You may have been working for 20 years but you could still be considered a new worker.
If you are:
- Starting your first job.
- Re-entering the workforce after an absence.
- Changing jobs or work locations, or,
- Have been with your employer for less than twelve months.
There is a lot to learn when you start a new job. You are often unfamiliar with the environment, equipment and chemicals you may be required to use.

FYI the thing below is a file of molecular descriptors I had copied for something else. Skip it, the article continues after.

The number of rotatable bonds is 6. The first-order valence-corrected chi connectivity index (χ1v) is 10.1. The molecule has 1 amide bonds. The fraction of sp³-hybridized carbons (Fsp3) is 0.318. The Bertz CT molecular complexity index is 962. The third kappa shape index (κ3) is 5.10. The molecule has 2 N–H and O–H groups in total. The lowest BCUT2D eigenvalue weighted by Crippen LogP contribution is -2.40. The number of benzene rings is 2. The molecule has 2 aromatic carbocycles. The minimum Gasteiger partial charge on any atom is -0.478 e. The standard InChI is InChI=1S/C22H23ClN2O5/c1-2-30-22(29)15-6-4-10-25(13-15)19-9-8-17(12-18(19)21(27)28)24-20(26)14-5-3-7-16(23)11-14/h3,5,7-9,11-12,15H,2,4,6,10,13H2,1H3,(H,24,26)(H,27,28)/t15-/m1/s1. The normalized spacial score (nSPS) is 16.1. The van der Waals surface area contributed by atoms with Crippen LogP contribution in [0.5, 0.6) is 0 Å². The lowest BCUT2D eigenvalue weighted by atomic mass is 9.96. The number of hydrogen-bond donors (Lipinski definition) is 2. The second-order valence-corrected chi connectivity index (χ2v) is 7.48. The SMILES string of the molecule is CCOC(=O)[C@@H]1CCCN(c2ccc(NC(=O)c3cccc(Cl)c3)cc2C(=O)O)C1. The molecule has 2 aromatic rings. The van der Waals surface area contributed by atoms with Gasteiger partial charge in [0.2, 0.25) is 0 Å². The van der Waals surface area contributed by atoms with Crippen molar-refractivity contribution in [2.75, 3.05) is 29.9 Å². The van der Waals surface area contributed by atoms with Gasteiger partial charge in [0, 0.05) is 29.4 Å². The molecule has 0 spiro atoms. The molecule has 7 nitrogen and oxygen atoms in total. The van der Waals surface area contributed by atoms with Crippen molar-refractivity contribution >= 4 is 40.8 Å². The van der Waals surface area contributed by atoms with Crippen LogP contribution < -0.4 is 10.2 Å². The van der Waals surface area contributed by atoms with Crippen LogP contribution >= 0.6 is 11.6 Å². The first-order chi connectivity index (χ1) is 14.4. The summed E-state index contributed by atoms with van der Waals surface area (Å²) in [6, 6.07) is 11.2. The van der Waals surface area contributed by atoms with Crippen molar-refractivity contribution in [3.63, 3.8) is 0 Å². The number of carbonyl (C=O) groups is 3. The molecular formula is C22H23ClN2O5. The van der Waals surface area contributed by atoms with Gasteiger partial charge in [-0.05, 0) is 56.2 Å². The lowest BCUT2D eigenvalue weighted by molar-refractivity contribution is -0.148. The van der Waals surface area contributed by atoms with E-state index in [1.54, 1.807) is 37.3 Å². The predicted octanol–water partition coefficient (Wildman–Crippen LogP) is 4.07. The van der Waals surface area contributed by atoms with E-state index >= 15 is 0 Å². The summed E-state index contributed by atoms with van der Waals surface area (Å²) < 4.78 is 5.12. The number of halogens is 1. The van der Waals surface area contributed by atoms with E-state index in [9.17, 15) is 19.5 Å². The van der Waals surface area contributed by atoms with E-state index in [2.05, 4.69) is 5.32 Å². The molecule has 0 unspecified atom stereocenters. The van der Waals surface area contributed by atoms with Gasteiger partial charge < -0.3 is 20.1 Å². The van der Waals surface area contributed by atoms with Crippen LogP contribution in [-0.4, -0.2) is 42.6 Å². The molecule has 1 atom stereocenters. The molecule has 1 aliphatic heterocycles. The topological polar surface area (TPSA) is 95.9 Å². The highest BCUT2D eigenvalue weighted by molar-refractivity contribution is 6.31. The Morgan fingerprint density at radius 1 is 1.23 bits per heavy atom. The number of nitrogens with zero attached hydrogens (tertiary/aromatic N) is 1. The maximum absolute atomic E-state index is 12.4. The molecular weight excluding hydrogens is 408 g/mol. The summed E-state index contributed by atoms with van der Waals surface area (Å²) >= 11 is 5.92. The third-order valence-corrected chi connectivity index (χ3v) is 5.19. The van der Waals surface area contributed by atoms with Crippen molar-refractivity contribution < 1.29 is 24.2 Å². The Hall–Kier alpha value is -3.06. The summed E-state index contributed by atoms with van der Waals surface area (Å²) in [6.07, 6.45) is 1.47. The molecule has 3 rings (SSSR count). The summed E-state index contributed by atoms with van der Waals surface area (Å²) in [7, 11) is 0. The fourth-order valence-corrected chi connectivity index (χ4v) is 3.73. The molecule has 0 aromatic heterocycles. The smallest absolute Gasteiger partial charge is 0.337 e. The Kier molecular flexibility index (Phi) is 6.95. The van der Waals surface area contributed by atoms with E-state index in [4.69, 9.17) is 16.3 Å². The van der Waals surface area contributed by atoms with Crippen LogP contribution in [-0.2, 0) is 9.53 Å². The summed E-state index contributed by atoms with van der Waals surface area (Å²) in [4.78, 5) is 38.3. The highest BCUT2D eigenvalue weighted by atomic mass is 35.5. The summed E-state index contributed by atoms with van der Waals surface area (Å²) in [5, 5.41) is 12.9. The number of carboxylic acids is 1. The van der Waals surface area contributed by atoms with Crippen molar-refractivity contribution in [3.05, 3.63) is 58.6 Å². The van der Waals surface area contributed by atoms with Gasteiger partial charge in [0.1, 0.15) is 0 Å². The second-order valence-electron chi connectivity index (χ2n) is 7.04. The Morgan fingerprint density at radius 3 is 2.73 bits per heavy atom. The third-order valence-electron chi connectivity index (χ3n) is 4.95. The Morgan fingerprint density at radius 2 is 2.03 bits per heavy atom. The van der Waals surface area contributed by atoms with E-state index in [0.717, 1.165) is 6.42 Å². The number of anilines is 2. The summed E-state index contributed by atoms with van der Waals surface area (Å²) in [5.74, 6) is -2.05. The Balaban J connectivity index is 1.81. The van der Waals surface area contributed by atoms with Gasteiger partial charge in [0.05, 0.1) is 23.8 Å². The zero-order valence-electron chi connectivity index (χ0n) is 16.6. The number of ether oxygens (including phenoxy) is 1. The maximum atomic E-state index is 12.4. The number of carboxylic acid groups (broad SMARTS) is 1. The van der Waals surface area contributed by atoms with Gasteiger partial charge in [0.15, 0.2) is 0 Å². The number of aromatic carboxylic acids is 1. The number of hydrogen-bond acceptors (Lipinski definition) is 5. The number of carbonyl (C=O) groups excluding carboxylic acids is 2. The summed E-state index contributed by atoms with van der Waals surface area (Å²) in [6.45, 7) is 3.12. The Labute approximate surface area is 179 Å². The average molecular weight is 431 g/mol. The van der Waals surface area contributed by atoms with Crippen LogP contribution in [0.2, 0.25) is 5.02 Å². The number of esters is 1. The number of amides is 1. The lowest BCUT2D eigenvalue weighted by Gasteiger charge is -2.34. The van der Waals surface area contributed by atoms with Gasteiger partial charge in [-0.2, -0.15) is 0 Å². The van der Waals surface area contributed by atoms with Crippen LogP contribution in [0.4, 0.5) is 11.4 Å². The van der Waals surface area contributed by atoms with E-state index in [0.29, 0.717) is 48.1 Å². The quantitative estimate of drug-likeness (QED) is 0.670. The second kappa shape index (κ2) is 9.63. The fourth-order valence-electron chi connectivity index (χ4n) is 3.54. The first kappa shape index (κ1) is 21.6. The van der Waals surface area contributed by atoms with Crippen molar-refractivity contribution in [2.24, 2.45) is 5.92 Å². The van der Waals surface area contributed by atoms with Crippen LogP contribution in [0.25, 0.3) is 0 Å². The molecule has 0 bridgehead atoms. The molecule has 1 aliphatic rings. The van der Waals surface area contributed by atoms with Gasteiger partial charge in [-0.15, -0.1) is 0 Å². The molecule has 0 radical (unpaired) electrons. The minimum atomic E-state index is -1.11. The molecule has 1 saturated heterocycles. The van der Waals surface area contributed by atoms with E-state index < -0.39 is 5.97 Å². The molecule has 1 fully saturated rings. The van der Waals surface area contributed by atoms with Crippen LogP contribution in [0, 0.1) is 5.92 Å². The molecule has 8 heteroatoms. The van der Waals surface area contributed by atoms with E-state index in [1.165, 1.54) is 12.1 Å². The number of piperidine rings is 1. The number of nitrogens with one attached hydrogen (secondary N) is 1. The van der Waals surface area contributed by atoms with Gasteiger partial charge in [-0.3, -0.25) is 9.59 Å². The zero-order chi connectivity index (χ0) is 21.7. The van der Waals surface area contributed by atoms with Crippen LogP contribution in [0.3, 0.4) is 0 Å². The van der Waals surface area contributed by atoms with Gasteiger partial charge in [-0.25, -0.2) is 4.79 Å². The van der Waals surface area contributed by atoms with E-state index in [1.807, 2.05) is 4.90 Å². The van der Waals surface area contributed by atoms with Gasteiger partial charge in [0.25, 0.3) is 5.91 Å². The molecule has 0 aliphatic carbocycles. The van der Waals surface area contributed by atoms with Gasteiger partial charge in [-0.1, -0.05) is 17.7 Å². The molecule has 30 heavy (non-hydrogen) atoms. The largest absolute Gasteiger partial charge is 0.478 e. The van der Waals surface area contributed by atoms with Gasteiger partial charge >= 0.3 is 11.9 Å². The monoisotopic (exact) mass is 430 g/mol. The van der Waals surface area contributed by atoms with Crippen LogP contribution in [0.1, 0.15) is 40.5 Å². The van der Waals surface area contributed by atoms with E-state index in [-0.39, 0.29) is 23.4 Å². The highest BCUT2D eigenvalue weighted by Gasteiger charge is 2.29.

Often, new workers do not receive sufficient information, instruction, training or supervision when they start a job - particularly regarding health and safety. This also increases the risk of injury for workers in their first year.
You should remember that a new worker is three times more likely to be injured or become ill at work than other workers.